It's sometimes hard to fathom how many muscle Mustangs and fast Fords the MM&FF team has come across over its 25 years of non-stop delivery.
Some might say we have an unhealthy obsession with the Mustang hobby, and we certainly accept that as truth, but out of all the "kicks" we get from various all-out drag monsters, and road race behemoths, we are always looking for the next big thing.
While out in Houston, Texas, associate editor Marc Christ was covering the NMRA True Street event. Photographing from the sideline, Christ focused his camera onto each Ford or Stang to pull up to the starting line. Without as much as a second thought, he watched as Billy Reicher and his stock-looking GT pulled up to the starting line. As the Tree dropped—and with Christ watching through his lens, ready to capture the perfect shot—the GT catapulted forward and hurled itself towards the finish line. Christ took note—surprisingly, a 10.32 lit up the board. "I wasn't expecting that at all," Christ says. "I saw a plain-looking S197 with 20-inch Bullitt wheels and thought it was just another 13-second Mustang. I was wrong."
After the race, Christ walked over to the GT and was greeted by its owner, Billy Reicher of Bullard, Texas. Billy popped open the hood; surprised by its powerplant, Christ stepped back, set up his camera gear, and got to work.
Billy acquired his Stang in a unique way. He originally purchased the '05 Mustang GT for his wife in 2005. Enthralled at first, she eventually realized she needed more room for her family. Gracious husband that he is, Billy obliged her and purchased a new Ford Expedition. Not willing to part ways with the GT, Billy then took ownership. "It was all a part of the master plan," Billy tells us, snickering at the thought of what he had done. (The gift that keeps on giving. Right, Billy?)
Seeking out a 500hp daily driver, Billy decided to add a Procharger P-1SC supercharger. Running 12 pounds of boost, Billy drove his GT for a couple of months, but ultimately the stock engine internals just weren't strong enough.
The most enjoyable part of the car is not the amount of power his Stang makes, but rather the amount of time Billy gets to spend ...
Randy Ortigo, owner of Ortigo Performance, built Billy a stout engine to replace the stocker. Inside the aluminum block rests a Kellogg 3.75 stroker crankshaft, attached to Manley billet pro-series connecting rods and 18cc dished pistons. Livernois Stage 3 heads feature Comp Cams (PN 127550) cams, and a JPC sheetmetal intake helps bring in cool air. A Moroso 7-quart oil pan houses a GT500 oil pump and feeds the necessary lube to the rest of the internal engine components.
While the engine was being built, Billy ditched the P-1SC in favor of a new F-1A supercharger. Innovators West built Billy a custom billet 12-rib pulley setup and crank support. His new 302ci engine and F-1A blower, tuned by Manuel Pazo at TUDyno on 16 psi and a 93-octane street tune, yield a modest 688 rwhp and 595 lb-ft of torque. With C16 race fuel, power drastically increased to 807 rwhp and 635 lb-ft.
"I choose the F1A simply to make more power," Billy said. "I got used to 500 horsepower very quickly and I just needed more. I don't consider myself a racer, but I do like going fast and pushing the limits."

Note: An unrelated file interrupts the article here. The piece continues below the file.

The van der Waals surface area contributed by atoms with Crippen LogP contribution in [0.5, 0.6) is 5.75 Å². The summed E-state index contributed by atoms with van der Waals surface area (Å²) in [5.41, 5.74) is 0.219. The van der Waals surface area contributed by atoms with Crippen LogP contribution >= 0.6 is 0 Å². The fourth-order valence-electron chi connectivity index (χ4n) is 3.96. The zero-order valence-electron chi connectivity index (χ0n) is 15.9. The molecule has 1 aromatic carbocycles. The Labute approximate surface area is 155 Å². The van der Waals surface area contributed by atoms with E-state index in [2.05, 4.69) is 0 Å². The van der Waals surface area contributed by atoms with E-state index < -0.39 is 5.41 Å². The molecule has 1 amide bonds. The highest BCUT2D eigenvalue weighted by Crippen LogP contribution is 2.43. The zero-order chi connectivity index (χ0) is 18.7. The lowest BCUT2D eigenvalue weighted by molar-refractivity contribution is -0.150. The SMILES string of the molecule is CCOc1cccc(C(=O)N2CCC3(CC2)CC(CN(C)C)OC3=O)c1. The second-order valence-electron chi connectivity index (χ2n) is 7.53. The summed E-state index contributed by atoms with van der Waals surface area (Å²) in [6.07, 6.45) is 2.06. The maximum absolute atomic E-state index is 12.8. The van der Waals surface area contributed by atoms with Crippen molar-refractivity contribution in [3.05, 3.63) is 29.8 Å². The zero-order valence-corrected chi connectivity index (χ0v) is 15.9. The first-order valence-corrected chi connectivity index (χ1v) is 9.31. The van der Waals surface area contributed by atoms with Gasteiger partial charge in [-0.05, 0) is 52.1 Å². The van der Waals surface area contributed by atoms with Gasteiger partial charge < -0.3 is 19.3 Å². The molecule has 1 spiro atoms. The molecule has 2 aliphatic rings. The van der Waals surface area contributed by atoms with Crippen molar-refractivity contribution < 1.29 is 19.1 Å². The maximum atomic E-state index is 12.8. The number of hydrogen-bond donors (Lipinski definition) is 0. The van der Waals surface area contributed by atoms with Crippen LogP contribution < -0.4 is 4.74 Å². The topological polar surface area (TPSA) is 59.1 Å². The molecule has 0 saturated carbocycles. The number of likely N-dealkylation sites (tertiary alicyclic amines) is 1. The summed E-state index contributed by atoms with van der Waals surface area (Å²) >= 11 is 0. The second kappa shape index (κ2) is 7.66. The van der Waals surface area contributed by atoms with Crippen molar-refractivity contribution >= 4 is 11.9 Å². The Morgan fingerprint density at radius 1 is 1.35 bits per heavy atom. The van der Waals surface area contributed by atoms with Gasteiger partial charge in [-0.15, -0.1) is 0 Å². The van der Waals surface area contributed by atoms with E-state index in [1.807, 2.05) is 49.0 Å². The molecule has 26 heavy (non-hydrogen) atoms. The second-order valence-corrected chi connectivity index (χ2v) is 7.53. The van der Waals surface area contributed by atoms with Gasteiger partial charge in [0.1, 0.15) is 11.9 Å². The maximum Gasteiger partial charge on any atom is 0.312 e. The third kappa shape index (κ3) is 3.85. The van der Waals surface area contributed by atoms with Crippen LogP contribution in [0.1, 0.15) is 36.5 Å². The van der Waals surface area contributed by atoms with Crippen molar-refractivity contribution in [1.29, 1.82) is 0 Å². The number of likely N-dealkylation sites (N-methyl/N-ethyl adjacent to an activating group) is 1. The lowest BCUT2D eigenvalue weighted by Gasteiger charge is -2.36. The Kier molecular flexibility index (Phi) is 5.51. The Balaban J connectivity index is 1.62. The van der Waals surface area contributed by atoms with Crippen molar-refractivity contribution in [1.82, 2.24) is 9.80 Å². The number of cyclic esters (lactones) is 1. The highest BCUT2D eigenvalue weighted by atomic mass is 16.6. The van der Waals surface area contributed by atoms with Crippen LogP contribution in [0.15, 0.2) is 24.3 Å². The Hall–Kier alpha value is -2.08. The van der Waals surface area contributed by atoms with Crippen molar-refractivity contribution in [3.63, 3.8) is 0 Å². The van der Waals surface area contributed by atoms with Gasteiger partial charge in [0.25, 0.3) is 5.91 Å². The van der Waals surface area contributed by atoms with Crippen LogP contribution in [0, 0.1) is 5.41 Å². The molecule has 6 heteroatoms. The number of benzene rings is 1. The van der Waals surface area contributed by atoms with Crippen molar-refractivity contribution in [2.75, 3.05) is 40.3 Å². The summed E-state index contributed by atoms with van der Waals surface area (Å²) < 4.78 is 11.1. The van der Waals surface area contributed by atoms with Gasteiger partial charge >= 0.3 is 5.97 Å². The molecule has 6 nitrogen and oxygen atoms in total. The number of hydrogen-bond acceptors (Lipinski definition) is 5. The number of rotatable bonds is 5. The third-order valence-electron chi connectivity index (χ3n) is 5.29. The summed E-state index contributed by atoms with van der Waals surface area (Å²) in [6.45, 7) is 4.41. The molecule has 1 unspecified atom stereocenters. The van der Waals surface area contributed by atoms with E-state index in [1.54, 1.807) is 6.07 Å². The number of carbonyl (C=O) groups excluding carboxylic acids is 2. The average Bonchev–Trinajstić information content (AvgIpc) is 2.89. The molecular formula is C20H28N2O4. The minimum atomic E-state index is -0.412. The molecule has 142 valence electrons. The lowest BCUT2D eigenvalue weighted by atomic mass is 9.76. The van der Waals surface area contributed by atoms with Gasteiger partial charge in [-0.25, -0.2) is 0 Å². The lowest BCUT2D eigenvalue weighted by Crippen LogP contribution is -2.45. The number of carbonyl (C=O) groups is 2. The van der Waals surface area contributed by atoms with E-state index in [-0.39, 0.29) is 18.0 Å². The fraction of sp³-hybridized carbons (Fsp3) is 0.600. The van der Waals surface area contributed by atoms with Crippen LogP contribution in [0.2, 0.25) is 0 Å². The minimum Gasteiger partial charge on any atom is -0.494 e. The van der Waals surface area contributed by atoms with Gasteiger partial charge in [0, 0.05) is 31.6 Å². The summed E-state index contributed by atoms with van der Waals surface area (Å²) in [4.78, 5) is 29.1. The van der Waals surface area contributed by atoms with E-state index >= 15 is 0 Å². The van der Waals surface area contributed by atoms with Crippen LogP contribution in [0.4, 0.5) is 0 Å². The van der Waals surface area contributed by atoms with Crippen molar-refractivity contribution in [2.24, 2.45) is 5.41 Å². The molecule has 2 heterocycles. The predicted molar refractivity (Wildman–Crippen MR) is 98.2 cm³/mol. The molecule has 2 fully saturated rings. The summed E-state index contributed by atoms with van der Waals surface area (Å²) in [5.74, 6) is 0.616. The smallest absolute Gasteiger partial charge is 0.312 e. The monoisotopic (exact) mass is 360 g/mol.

It wasn't long after Billy's new engine build, however, that a strike of bad luck would occur. A faulty fuel pump caused a lean mixture and a piston was damaged. The engine came out again and Billy replaced what was broken. This and all the other performance modifications were done by Billy in his home garage.
With everything back up and running, he just couldn't leave it alone. He turned his attention to the cosmetics of his Stang.
Keith Hodges Collision Paint and Body Shop gave it a fresh new coat of paint. Underneath the Cervinis cowl hood, Billy couldn't stand the look and placement of the factory wiring harnesses.
"I contacted the local Ford dealer and ordered all the necessary wiring diagrams," Billy explained. "The wire tuck was the most challenging part of the entire build. I modified the stock harness and slowly traced and extended every wire. I took a six-month break just because I was spending so much time working on it and got tired of not being able to drive the car."
With the amount of power Billy's GT was cranking out, an upgraded transmission was in order. A Lentech strip 4R70W was built with a 3,800 stall, a Derale 16-pass trans cooler, an Outlaw shifter, and a one-piece steel driveshaft.
The suspension was also significantly upgraded, receiving Eibach springs, Tokico D-spec adjustable shocks and struts, and a full-line of BMR race suspension parts including, upper and lower control arms, Panhard bar, K-member, and subframe connectors. Braking is increased thanks to Baer 14-inch front rotors and braided stainless steel brake lines. Inside the cabin Billy has also added a Jegs five-point rollbar and RCI harnesses.
According to Billy, the most enjoyable part of the car is not the amount of power his Stang makes, but rather the amount of time he gets to spend with his 14-year-old son, Mason. "He comes with me to every show and race, and I honestly enjoy that the most," Billy said.
Billy's future plans are to go one second faster at the strip. He wants to put his Stang on a diet, perhaps use a bit of laughing gas at his next outing, and also increase boost from 20 pounds to 27.
He tells us he's hoping to hit the four-digit mark on the rollers. We won't underestimate you next time, Billy.